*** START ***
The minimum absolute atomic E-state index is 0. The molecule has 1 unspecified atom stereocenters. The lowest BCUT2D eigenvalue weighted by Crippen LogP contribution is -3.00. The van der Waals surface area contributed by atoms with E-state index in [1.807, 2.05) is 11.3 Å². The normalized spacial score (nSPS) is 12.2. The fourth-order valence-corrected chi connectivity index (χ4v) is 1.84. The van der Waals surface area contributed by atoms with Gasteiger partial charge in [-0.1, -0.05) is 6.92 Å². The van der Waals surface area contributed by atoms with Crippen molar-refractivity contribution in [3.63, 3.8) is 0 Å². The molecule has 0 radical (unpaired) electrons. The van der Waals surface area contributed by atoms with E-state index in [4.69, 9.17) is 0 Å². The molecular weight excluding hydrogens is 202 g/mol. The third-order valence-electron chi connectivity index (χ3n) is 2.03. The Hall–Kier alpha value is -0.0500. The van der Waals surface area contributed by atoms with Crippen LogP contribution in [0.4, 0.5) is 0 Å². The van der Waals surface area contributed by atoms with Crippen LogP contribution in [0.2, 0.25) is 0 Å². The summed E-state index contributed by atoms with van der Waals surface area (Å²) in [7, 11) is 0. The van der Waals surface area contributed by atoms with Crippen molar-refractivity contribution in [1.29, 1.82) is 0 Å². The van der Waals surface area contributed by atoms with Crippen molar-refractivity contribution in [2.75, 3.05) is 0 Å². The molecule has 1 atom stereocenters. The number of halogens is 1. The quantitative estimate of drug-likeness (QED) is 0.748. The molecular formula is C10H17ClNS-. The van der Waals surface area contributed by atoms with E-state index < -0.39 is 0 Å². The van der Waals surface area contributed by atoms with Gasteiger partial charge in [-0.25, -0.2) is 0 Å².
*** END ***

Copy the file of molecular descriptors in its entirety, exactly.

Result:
The minimum absolute atomic E-state index is 0. The molecule has 1 unspecified atom stereocenters. The lowest BCUT2D eigenvalue weighted by Crippen LogP contribution is -3.00. The van der Waals surface area contributed by atoms with E-state index in [1.807, 2.05) is 11.3 Å². The normalized spacial score (nSPS) is 12.2. The fourth-order valence-corrected chi connectivity index (χ4v) is 1.84. The van der Waals surface area contributed by atoms with Gasteiger partial charge in [-0.1, -0.05) is 6.92 Å². The van der Waals surface area contributed by atoms with Crippen molar-refractivity contribution in [3.63, 3.8) is 0 Å². The molecule has 0 radical (unpaired) electrons. The van der Waals surface area contributed by atoms with E-state index in [4.69, 9.17) is 0 Å². The molecular weight excluding hydrogens is 202 g/mol. The third-order valence-electron chi connectivity index (χ3n) is 2.03. The Hall–Kier alpha value is -0.0500. The van der Waals surface area contributed by atoms with Crippen LogP contribution in [0.4, 0.5) is 0 Å². The van der Waals surface area contributed by atoms with Crippen LogP contribution in [0.2, 0.25) is 0 Å². The summed E-state index contributed by atoms with van der Waals surface area (Å²) in [7, 11) is 0. The van der Waals surface area contributed by atoms with Crippen molar-refractivity contribution in [1.29, 1.82) is 0 Å². The van der Waals surface area contributed by atoms with Crippen molar-refractivity contribution in [2.75, 3.05) is 0 Å². The molecule has 1 atom stereocenters. The number of halogens is 1. The quantitative estimate of drug-likeness (QED) is 0.748. The molecular formula is C10H17ClNS-. The van der Waals surface area contributed by atoms with E-state index < -0.39 is 0 Å². The van der Waals surface area contributed by atoms with Gasteiger partial charge in [-0.25, -0.2) is 0 Å².